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Rating:Your Fund May Be Doing Better Than You Think, Says WSJ Not Rated 0.0 Email Routing List Email & Route  Print Print
Monday, August 06, 2012

Your Fund May Be Doing Better Than You Think, Says WSJ

News summary by MFWire's editors

If your fund is trailing its benchmark, now you have an excuse. The Wall Street Journal's Karen Damato just gave a short lesson on "survivorship bias," a statistical quirk that skews the way fund returns are analyzed.

When you compare a fund's ten-year performance to its category, you're leaving out all the funds that liquidated or were merged over that time -- in other words, you're only looking at the survivors. The flops are "airbrushed out of the picture." So naturally this has the effect of "making a category's performance record look brighter in hindsight than it really was year by year," Damato writes.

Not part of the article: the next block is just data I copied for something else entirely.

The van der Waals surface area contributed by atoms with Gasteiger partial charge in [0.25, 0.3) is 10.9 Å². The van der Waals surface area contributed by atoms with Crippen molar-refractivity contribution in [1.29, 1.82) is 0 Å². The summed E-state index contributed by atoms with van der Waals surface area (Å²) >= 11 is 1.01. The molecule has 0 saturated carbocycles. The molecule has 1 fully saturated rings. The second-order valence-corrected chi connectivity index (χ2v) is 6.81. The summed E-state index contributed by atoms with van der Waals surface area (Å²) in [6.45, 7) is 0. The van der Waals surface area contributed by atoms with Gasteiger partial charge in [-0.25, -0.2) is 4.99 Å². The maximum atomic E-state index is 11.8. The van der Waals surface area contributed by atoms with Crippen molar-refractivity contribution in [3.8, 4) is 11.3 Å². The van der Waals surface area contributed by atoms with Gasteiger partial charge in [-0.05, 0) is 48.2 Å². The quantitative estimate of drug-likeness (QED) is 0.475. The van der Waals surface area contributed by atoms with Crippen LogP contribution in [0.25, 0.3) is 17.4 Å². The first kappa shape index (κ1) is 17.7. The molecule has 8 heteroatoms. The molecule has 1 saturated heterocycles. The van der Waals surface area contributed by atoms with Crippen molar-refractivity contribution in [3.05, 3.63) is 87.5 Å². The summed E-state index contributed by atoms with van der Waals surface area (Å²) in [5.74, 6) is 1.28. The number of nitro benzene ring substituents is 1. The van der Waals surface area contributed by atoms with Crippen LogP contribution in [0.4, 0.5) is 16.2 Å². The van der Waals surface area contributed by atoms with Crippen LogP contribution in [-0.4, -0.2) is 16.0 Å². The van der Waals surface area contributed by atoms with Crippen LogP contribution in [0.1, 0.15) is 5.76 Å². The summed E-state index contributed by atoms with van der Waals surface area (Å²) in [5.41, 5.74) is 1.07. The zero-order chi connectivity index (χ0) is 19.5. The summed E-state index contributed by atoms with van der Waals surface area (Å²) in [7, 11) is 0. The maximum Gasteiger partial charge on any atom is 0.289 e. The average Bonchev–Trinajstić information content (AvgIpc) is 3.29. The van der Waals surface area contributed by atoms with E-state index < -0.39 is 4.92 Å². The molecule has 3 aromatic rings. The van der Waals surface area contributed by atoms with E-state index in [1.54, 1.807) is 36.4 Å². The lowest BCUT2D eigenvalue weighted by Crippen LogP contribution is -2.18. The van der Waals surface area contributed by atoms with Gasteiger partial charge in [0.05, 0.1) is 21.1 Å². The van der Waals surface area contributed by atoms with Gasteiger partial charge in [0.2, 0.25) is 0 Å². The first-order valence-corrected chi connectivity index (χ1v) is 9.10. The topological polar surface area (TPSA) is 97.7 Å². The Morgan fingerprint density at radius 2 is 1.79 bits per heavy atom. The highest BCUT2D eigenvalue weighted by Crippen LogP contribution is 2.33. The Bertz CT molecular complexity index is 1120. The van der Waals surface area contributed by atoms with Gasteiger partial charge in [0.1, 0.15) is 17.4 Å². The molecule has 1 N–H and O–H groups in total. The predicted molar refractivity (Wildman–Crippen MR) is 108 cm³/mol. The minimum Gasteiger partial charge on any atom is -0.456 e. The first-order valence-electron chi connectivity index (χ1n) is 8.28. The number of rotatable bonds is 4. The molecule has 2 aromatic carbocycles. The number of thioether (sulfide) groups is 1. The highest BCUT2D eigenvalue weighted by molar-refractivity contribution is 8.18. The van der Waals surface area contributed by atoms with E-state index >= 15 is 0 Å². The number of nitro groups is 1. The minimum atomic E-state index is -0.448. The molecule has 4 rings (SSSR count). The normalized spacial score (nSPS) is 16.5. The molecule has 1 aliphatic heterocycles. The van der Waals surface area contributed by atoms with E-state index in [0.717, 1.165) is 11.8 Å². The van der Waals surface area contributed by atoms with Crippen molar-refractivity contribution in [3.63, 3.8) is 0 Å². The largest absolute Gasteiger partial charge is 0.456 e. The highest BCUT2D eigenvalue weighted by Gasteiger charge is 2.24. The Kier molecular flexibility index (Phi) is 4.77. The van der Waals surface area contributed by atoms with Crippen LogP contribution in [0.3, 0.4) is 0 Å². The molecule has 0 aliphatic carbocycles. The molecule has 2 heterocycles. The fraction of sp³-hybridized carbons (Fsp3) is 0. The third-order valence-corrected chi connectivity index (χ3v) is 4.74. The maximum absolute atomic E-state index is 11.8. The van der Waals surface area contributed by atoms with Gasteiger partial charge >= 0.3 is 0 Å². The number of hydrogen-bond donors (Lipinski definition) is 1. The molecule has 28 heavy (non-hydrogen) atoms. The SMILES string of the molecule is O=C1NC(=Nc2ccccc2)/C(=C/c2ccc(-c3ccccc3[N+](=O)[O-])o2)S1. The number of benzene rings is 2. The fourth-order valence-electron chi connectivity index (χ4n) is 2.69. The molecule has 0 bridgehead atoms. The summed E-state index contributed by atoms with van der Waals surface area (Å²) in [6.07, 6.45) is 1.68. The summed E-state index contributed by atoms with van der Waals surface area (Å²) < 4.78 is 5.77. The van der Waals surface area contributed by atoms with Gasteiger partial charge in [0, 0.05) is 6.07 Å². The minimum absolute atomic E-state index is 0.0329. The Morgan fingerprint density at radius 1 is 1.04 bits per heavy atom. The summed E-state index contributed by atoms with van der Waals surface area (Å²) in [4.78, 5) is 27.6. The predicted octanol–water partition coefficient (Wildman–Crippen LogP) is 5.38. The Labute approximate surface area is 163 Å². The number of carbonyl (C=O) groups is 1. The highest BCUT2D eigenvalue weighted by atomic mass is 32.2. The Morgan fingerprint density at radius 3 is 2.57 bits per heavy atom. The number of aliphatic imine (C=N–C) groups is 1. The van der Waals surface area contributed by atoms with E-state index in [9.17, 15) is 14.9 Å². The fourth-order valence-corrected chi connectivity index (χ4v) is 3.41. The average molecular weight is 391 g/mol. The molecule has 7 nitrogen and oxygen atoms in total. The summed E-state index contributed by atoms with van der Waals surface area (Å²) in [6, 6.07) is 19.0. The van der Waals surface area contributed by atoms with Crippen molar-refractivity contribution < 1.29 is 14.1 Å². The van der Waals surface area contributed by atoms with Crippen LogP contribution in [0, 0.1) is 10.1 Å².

How much does the survivorship effect alter the picture? Take long/short funds, sixty-two of which were launched from 1996 through 2006, but only thirty-two of which are still around. The WSJ says that in 2003, long/short funds that are still operating returned an average of 19.2 percent. But all long/short funds, including the ones that have washed out in the last decade, returned only 8.5 percent that year.

Russel Kinnel, Morningstar's director of mutual fund research, told Damato that survivorship bias has the most impact "in the small, quirkier, more volatile categories" that see a lot of flops.  

Edited by: Chris Cumming

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